Switchfoot takes giant leaps
By Elysa Gardner
January 6, 2004

"Music changed my world, with people like U2, Bob Marley, Bob Dylan and Johnny Cash singing from their souls. To think about the fact that we could be moving the next generation is an honor."

Stepping out: Singer/guitarist Jon Foreman, 26, and his brother, bassist Tim Foreman, 25, formed this San Diego-based band seven years ago with drummer Chad Butler, 29, and later recruited thirtysomething guitar and keyboards player Jerome Fontamillas. The California boys named their group Switchfoot after a surfing term.

Riding a wave: The Beautiful Letdown, Switchfoot's fourth CD and Columbia Records debut, has enjoyed a steady build since its release last February. In December, anthemic single Meant to Live ranked in the top 10 of modern-rock charts. Fans of the group's earnest, muscular guitar-pop include teen queen Mandy Moore, who crooned a duet with Jon on the soundtrack to her film A Walk To Remember, which also featured several Switchfoot tunes.

Genesis: In the beginning, Switchfoot was signed to a Christian-music label and marketed accordingly. The band even garnered a Grammy nomination for best rock gospel album in 2001. But Jjon insists that he and his colleagues never cared for labels, religious or otherwise. "I think it was Les Paul who said that there are two kinds of music: good and bad," he says. "When I was in high school, everyone tried to call us a punk band. There's a tendency for people to try to put you in a box, and that's something that we're still seeing today. People should listen to the music with an open mind and make their decisions from there."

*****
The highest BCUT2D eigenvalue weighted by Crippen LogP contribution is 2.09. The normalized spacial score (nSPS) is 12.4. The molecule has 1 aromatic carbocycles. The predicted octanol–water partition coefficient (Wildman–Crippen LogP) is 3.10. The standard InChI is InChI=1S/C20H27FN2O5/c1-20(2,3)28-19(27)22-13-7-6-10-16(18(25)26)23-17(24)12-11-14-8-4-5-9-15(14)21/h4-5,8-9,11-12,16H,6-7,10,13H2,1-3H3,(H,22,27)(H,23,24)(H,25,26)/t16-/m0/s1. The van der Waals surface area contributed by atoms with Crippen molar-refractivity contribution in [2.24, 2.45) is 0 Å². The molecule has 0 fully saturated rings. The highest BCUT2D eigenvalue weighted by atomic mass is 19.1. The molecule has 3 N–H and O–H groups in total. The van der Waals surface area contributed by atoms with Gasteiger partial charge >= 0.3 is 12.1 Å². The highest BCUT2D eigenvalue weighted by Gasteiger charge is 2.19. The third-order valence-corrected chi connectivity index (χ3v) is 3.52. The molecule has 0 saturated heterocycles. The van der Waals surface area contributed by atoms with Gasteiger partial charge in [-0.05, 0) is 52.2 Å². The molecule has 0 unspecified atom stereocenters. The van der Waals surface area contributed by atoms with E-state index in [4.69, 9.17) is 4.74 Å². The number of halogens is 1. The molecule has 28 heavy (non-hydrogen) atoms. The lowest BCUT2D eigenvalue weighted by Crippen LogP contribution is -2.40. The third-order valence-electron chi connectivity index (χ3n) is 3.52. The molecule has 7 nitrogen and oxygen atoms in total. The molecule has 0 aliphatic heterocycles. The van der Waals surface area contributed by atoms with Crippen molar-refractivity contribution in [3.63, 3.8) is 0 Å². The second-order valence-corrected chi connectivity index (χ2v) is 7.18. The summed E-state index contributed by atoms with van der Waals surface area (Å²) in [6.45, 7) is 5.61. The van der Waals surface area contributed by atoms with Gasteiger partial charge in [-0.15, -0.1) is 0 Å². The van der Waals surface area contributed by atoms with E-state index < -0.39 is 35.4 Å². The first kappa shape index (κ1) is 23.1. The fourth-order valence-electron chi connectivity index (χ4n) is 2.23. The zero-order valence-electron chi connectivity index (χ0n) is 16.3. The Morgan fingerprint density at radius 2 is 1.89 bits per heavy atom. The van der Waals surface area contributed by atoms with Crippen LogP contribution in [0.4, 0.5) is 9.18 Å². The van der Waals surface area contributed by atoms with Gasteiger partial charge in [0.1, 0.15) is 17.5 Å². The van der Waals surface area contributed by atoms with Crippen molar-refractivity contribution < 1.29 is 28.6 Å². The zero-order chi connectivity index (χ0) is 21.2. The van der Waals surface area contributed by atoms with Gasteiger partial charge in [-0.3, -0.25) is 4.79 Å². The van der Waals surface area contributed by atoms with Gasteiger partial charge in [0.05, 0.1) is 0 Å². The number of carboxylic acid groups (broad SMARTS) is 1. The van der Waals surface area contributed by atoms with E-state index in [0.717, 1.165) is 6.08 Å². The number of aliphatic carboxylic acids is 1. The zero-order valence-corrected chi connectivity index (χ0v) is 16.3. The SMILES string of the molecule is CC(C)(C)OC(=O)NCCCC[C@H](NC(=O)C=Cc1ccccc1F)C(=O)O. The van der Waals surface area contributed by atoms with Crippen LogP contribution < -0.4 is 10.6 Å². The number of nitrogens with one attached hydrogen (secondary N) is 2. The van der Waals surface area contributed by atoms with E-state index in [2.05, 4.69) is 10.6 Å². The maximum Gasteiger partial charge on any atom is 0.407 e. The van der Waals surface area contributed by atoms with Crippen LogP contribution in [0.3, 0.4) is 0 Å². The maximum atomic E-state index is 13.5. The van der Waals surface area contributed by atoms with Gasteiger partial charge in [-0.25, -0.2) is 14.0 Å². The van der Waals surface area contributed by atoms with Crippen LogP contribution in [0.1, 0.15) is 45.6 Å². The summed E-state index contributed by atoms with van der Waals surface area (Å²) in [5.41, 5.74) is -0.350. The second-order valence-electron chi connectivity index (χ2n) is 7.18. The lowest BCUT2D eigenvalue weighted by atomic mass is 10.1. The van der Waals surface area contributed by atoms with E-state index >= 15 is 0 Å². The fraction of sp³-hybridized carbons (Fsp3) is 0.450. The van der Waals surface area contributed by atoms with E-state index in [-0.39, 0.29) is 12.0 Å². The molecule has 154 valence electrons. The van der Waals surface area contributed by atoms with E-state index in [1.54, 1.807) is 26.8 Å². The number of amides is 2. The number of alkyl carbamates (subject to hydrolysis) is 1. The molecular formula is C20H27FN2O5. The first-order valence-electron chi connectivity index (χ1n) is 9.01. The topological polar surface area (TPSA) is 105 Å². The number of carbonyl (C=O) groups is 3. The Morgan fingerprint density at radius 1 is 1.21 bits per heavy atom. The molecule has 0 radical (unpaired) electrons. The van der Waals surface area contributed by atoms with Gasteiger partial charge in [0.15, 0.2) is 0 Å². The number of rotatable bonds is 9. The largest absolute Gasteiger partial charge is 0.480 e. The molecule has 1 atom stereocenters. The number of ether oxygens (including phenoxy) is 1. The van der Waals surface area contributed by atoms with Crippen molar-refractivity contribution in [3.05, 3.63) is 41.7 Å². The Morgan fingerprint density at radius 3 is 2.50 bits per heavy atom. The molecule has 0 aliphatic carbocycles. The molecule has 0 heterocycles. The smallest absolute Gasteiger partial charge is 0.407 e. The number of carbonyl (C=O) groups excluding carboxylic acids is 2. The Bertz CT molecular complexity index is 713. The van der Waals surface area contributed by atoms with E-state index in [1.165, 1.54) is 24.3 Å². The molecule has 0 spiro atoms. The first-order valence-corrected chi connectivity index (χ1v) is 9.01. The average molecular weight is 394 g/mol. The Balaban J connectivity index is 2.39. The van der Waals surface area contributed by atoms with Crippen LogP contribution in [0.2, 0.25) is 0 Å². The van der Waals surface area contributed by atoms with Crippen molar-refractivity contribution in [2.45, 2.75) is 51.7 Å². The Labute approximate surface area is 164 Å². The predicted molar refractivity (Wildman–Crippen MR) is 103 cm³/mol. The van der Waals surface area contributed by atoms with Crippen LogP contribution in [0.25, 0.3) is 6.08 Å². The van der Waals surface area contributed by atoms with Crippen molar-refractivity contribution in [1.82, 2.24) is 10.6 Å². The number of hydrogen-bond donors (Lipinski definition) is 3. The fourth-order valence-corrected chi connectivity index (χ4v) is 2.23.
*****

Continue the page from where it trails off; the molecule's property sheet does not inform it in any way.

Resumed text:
The perks of fame: The members of Switchfoot have now had occasion to meet several of their idols, including U2's Bono, whom Jon consulted about, a Web site promoting awareness of African debt aid and trade. While recording Letdown, Jon and his bandmates also bumped into Radiohead - almost literally. "We went into what we thought was our studio, and Thom Yorke and the rest of the guys were there. I thought, "This is so great; Radiohead is in our stuido, hanging out." In reality, they were tracking their own record. So I walk in, introduce myself, say "What's going on?" They're obviously completely taken aback by this kid barging in and asking questions. I walked further in, and finally Thom Yorke comes up to me and says, "I don't mean to be an idiot, but if you could please leave? It's a private studio." He was very kind about it, though."

Sweet inspiration: "All of my songs come from a very private honest place," says Jon, Switchfoot's principal tunesmith. "It's 3 in the morning, you can't sleep, you're wondering what life is: That's where the songs come from. I think that with this album in particular, there's a longing for beauty and truth...You'll have 15-, 16-year old kids come up to you after a show and tell you that your songs have helped them deal with their own thoughts of suicide, or deal with divorce, or whatever's going on in their lives."